Late to the Party: Journey to the West: Conquering the Demons

Late to the Party: Journey to the West: Conquering the Demons

If you’ve been browsing the Xbox Video store, you might have noticed a new addition under the Featured section. It stands out quite prominently as the only Asian foreign film among the more recent Western releases, but more so as Stephen Chow’s latest attempt at a feature length piece. Journey to the West: Conquering the Demons is a retelling of the classic Chinese novel Journey to the West (also the basis for Enslaved: Odyssey to the West, one of my favorite games), but with Chow’s signature flair.

For those of you that don’t recognize the name, Chow is the man behind 2001’s Shaolin Soccer and 2004’s Golden Globe-nominated Kung Fu Hustle. And if you don’t recognize those two movies, then you really need to reprioritize your movie-watching. They’re both outlandish action comedies, the former about a Shaolin kung fu master playing soccer and the latter about two-bit thug being an unknown kung fu genius. Both are quite well known for being of a cartoonish nature.

Unsurprisingly, that is also one of the most striking features of Journey to the West. It doesn’t go quite as far as Kung Fu Hustle what with the knife-throwing and the Road Runner-esque chase sequences, but it certainly retains so much of what makes Chow’s films so easily identifiable. Especially held against the aesthetics of ancient, rustic Chinese villages, the sensibilities of modern action choreography and comedic cadences contrast quite nicely.

But even beyond that for Chow is his seemingly undeniable sense of heart. Everyone in this film takes up the part of some personable caricature—a dangerously skilled demon hunter with a propensity for schoolgirl crushes, a master swordsman who makes play he’s a prince (with less-than-ideal results), and so on—but they are so endearing for both their faults and their strengths.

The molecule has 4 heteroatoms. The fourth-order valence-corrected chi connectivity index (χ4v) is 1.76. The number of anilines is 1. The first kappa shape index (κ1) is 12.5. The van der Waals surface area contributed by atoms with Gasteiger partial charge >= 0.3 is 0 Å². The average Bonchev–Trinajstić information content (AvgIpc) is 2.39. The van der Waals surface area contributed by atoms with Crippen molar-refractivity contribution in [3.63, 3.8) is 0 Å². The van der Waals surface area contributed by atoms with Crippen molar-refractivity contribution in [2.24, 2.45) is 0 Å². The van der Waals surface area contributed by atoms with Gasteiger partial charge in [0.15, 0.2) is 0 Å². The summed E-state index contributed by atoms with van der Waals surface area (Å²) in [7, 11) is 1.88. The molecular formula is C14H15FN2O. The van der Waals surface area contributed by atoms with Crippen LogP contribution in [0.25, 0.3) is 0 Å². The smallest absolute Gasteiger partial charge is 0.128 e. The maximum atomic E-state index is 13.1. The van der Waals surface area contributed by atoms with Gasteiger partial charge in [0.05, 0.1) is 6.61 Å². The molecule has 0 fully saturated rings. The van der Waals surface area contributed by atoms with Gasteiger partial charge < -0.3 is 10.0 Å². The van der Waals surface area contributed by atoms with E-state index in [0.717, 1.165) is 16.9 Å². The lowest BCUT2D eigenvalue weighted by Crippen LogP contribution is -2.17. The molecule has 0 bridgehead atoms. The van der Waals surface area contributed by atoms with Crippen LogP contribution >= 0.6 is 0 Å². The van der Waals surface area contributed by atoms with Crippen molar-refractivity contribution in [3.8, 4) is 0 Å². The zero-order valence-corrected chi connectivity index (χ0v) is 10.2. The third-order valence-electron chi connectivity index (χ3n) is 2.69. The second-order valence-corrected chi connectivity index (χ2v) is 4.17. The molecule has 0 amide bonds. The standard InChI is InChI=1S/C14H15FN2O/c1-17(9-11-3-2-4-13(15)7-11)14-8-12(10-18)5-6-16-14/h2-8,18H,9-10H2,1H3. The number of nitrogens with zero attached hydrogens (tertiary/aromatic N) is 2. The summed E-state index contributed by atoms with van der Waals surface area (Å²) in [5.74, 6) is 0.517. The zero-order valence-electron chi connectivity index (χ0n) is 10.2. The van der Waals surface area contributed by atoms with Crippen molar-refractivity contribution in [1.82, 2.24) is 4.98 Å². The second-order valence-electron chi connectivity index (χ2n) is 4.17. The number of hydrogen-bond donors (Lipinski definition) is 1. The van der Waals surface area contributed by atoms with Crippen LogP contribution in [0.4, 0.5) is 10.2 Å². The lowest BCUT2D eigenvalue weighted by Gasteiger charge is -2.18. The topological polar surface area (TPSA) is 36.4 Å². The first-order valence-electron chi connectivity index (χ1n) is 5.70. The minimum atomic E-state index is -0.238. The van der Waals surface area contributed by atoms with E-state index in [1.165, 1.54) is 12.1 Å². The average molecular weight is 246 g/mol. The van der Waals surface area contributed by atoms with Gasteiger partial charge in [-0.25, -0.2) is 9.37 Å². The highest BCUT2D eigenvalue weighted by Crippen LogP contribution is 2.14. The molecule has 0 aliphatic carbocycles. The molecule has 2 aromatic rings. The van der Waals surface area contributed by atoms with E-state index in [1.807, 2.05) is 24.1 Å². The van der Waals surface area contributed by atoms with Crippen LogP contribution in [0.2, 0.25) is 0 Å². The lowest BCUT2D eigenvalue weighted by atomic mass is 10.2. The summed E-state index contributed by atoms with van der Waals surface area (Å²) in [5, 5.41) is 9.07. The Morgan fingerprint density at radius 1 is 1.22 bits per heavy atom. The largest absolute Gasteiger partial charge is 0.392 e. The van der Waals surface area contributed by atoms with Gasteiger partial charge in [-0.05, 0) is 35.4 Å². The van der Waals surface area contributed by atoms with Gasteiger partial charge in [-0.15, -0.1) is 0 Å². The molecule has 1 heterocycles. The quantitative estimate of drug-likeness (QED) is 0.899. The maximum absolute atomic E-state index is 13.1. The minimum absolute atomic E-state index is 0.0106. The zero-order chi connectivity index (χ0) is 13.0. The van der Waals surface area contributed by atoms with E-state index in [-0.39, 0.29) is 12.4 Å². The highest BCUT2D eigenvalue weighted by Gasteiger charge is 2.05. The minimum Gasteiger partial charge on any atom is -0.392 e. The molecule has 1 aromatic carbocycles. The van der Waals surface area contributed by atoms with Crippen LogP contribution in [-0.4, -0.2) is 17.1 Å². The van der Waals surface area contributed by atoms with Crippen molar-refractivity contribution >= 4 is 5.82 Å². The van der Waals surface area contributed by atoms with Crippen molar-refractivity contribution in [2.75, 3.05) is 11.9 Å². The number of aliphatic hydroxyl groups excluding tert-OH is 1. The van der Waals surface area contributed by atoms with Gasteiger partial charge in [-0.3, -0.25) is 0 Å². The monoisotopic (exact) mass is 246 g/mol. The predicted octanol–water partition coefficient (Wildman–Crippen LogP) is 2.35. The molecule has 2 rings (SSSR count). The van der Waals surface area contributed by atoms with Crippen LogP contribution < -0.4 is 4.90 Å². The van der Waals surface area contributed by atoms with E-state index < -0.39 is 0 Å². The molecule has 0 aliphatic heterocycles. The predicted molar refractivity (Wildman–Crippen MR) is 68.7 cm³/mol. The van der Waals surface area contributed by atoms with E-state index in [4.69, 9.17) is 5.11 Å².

For example, if you take our lead character Tang Sanzang (played by Wen Zhang), he’s a bumbling, oafish doofus of a demon hunter. He’s knowledgeable, but in the first instance we see of him doing his job, he attempts to sing a river demon to becoming nice. Not the worst plan considering how many fairy tales go, but given the very obvious lack of effect on the demon and the subsequent beating Sanzang receives, he should have gone a different route.

Then we see where this character truly is coming from once he returns to his master. He’s unsure of this tactic as well, but convinced and encouraged by his master to continue on. He must believe that there is good in these demons and that they are redeemable, even when he doesn’t believe in his own abilities. And then we see him soldier on into a den of demon shenanigans, still unwilling to compromise on his ideals.

Journey to the West: Conquering the Demons

Most affecting, though, is the relationship between Sanzang and rival demon hunter/love interest Miss Duan (played by Shu Qi). She is a talented hunter with a number of magical armaments that make her infinitely more effective than Sanzang. She’s serious and takes no guff when there’s a battle to be fought.

But she’s also weak to the idea of love, or at least weak to the idea of being loved. Try as she might, she can’t seem to get Sanzang to admit what she believes he feels, which she has roughly zero evidence to substantiate. But one elaborate plan after another lands her more and more in the grasp of some belief that their love is mutual.

While the specifics of these characters’ circumstances are rather unique and wholly improbable in modern times, the sentiment behind their actions is timeless. Chow not only has an ability to infuse humor in the strangest ways into the best possible situations, but he also manages to consistently distill the essence of human trials into outlandish yet relatable characters.

Journey to the West: Conquering the Demons

The only disappointing aspect of Journey to the West is that once again he seems to fall under the spell of deus ex machina. By some innate ability activated through a higher power, the final crisis is averted. It makes for an emotionally compelling climax to the film once again (see Kung Fu Hustle for reference), but upon reflection or with sufficient context of his other films, it comes across as a bit tired.

I’d like to see Chow try a more subdued, less divine intervention conclusion. He can do subtle, and he can do it well, even if he is known for going over the top and being ridiculous in every way imaginable. But Journey to the West: Conquering the Demons riles up a desire within me to see him tip the scales the other way, moving towards quiet and tempered over bombastic and spectacle. Still, though, it’s quite a good movie, and if you’re looking for a laugh and a warming smile to be left across your face, then give it a shot.

(Check it out on iTunes, Xbox Video, PlayStation Network, and On Demand.)

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